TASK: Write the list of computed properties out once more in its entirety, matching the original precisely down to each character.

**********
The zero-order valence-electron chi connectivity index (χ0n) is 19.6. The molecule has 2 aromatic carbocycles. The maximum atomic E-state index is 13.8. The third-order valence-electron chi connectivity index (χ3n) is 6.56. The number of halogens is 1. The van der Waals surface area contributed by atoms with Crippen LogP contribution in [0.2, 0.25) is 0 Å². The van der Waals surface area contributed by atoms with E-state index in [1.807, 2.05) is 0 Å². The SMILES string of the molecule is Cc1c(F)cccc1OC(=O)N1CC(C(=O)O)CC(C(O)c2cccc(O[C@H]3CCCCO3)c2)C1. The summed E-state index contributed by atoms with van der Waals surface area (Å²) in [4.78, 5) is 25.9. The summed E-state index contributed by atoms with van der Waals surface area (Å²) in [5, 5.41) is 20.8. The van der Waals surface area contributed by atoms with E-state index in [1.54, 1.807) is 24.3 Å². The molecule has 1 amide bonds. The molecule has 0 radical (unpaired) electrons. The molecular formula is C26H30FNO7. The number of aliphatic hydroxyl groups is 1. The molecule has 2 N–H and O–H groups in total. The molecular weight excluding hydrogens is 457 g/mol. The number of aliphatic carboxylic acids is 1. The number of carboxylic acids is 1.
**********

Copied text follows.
The zero-order valence-electron chi connectivity index (χ0n) is 19.6. The molecule has 2 aromatic carbocycles. The maximum atomic E-state index is 13.8. The third-order valence-electron chi connectivity index (χ3n) is 6.56. The number of halogens is 1. The van der Waals surface area contributed by atoms with Crippen LogP contribution in [0.2, 0.25) is 0 Å². The van der Waals surface area contributed by atoms with E-state index in [1.807, 2.05) is 0 Å². The SMILES string of the molecule is Cc1c(F)cccc1OC(=O)N1CC(C(=O)O)CC(C(O)c2cccc(O[C@H]3CCCCO3)c2)C1. The summed E-state index contributed by atoms with van der Waals surface area (Å²) in [4.78, 5) is 25.9. The summed E-state index contributed by atoms with van der Waals surface area (Å²) in [5, 5.41) is 20.8. The van der Waals surface area contributed by atoms with E-state index in [1.54, 1.807) is 24.3 Å². The molecule has 1 amide bonds. The molecule has 0 radical (unpaired) electrons. The molecular formula is C26H30FNO7. The number of aliphatic hydroxyl groups is 1. The molecule has 2 N–H and O–H groups in total. The molecular weight excluding hydrogens is 457 g/mol. The number of aliphatic carboxylic acids is 1. The number of carboxylic acids is 1.